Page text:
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It's clear from the off that most of the characters and events in Codemasters' Prisoner of War have drawn inspiration from the various icons of war film drama. It's a game full of angry German guards, unpleasant camp commandants and wily prisoners, who range from the eager and comical to the cold and cynical, and their loyalties waver almost as much as your trembling fingers when you're poised to race between two inattentive guards.
The game's star is Captain Lewis Stone, who finds himself shot down and separated from his co-pilot during an important surveillance mission over the German lines, before being remanded into the custody of a holding camp, awaiting transfer to Stalag Luft 1. With the premise never in any doubt, I was able to wrap myself up in the events of the story, but even at this early stage the game's lack of polish caught my eye. The opening cinematic sets the tone for dialogue throughout the game - candid lines spoken well but without the flow of a conversation. For a game that will be remembered for the strength of its period portrayal, irritating gaps in speech set the wrong tone.
Once inside the holding camp though, with some dialogue behind you and a handful of prisoners to mingle with, it's a different story entirely. Your mind immediately leaps to the prospect of escape, and you are given the chance to explore the mechanics of the game and the lovingly recreated POW camps, carefully designed and realised by the game's developer. Some of them - Colditz being the best example - are immense, and the flow of prisoners back and forth in large numbers really does recreate the feeling of films like The Great Escape. Naturally you aren't the only POW with a desire to escape, and in the larger levels you often have to impress the escape committee to have them sanction and fund your actions.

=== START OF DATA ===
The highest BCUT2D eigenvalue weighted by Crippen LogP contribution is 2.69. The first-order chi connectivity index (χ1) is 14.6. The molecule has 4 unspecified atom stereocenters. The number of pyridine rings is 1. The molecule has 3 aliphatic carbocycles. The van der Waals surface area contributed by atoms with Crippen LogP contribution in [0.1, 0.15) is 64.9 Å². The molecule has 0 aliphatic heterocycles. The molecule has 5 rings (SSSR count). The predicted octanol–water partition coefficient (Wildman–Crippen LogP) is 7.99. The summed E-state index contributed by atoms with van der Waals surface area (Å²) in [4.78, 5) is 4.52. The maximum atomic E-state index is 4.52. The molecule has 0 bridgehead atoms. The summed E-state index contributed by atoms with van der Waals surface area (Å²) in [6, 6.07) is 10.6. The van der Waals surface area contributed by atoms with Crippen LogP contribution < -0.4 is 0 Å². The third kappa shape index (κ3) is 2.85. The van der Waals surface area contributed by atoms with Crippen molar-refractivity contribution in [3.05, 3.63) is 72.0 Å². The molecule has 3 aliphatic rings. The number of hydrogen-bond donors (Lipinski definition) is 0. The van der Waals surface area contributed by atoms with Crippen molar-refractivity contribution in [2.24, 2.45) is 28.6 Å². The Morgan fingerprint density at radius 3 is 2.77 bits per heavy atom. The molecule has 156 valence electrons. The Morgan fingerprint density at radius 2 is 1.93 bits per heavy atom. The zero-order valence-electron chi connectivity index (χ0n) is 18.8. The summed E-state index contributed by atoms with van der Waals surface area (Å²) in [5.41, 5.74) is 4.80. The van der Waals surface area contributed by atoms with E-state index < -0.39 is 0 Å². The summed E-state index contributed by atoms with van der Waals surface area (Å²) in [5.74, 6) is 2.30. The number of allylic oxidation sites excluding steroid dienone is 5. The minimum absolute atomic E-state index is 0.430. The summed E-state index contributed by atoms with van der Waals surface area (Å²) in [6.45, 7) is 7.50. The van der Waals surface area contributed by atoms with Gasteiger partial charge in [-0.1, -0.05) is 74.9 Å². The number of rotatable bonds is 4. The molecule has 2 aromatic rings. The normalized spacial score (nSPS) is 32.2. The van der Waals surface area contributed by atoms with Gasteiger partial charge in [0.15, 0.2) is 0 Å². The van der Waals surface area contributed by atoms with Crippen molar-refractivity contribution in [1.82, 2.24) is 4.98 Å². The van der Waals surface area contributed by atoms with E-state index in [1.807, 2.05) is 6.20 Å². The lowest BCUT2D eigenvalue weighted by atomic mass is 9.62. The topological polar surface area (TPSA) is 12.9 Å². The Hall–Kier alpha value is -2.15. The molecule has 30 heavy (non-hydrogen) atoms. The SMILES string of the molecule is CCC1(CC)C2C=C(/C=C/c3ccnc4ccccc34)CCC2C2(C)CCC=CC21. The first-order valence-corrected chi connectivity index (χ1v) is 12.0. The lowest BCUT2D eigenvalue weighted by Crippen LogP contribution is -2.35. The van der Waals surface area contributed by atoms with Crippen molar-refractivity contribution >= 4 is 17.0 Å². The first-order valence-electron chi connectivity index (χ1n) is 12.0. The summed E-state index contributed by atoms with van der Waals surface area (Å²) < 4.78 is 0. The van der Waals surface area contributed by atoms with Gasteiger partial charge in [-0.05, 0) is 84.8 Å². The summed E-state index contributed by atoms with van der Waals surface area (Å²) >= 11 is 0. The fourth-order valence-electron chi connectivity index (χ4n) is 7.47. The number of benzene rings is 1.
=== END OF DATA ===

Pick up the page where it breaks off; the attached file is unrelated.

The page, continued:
Captain Stone's adventure is viewed from the third person, with L1 switching to a first person perspective and the left analogue stick controlling movement. The various face buttons serve a number of different functions. You can duck down, pick up and drop items, clamber over wire mesh fences, and you can also save your game when you're standing next to your bunk, or deposit and retrieve items from your safe box. Smaller objects, such as camp currency (virtually anything that shines), rocks and keys are collected by walking over them - you collect a variety of objects on your travels, and stashing them away is often the only way to keep hold of them until they are needed.